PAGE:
A rental agreement must also be clear on who will bear the risk of loss to stored property. Typically, each occupant is responsible for the loss of or damage to their stored property. Their property is stored at their “sole risk.” A rental agreement liability waiver must meet specific legal standards to be enforceable. First, it must be conspicuous. It cannot be buried in the text of the rental agreement where it is hard to spot. You can make it conspicuous by clearly labeling the liability waiver and putting it in bold easy-to-read type. Second, it must be drafted in clear understandable language to explain that it applies to the occupant’s property. Finally, it must state that it applies to the owner’s negligence to bar claims based upon negligence.
You have the right to update and revise your agreements. Self-storage tenancy is on a month-to-month basis, and therefore the operator can change the terms and conditions by giving tenants at least thirty days’ written notice of the new terms and conditions. This is not a negotiation and the tenant is not required to agree to the change. Rental agreement updates are recognized as an appropriate unilateral change of terms. But to work, the rental agreement should contain a “change of terms” provision. A change of terms may be a simple rent increase, but it may also involve significant changes to the rental agreement. The owner’s responsibility is to state the new terms and conditions clearly and when they go into effect. The customer can accept the new terms and conditions by either staying in the space or by paying the next month’s rent. If the customer does not leave, the new terms and conditions can go into effect on the date stated in the notice.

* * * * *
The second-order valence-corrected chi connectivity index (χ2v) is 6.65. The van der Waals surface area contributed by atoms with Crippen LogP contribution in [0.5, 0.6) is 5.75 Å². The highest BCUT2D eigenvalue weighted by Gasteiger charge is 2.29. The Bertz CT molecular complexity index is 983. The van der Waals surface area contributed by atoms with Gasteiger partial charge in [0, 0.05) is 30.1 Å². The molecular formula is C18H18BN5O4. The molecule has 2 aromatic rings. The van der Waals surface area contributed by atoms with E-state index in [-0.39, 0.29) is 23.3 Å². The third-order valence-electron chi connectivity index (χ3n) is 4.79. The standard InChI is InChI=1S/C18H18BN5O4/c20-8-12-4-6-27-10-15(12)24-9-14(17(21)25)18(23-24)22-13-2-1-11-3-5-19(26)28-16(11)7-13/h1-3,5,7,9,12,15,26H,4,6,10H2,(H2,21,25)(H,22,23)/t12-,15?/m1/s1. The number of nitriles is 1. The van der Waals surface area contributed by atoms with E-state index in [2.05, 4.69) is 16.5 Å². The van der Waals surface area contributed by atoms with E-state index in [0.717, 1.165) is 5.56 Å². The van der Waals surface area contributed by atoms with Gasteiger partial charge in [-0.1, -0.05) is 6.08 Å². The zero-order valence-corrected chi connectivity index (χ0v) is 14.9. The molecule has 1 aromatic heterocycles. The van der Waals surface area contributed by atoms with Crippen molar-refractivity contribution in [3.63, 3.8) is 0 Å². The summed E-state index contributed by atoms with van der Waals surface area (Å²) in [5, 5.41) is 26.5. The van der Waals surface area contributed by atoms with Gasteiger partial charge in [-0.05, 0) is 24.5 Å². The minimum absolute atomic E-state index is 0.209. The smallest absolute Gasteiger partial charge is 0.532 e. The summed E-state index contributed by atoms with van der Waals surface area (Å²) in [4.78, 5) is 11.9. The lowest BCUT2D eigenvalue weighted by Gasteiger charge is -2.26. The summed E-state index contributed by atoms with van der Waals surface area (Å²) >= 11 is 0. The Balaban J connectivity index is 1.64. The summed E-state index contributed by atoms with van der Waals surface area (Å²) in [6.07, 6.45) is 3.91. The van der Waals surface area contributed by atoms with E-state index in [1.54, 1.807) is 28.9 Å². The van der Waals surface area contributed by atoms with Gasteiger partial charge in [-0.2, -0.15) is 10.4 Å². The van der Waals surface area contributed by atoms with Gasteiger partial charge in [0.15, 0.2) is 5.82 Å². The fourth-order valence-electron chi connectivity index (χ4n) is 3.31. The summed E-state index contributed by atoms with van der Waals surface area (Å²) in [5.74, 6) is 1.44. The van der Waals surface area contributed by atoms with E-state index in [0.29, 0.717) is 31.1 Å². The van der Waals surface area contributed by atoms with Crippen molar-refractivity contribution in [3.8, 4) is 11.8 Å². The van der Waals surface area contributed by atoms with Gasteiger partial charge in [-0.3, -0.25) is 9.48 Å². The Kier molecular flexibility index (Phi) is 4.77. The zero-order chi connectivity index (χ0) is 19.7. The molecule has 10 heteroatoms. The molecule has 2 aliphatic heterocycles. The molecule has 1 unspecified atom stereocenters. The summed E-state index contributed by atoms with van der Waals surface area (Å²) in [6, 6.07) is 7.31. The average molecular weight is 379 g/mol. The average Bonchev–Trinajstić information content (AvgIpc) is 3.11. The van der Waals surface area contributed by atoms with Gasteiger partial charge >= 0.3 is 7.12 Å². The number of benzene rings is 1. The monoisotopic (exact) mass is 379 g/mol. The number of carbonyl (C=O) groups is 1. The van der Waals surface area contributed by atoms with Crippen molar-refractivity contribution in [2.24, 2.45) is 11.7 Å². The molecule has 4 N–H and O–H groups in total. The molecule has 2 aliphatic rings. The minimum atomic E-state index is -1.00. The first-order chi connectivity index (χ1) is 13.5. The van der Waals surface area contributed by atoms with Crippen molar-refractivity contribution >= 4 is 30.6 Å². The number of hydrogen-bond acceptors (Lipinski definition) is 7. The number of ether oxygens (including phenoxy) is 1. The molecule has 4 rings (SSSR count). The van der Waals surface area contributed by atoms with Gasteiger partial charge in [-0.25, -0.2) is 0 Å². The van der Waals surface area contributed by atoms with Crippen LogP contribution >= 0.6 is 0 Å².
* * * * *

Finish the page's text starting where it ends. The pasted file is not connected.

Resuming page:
No rental agreement is perfect, nor does it have to be. A good rental agreement states that the facility operator rents a space suitable for storage. The tenant has the right to use the rented space for storage purposes subject to the rental agreement’s terms, conditions, and limitations. It is a commercial real estate transaction and not an agreement to store the customer’s goods. There is enough confusion regarding the rights and liabilities of self-storage owners as it is. There need not be further confusion based on a poorly written or incomplete rental agreement. If you haven’t done so in a while, take some time to read your agreement and test it to see whether it needs updating. The bottom line is, if there is a specific right you want to secure for yourself in running your storage facility, you must include that provision in your facility’s rental agreement.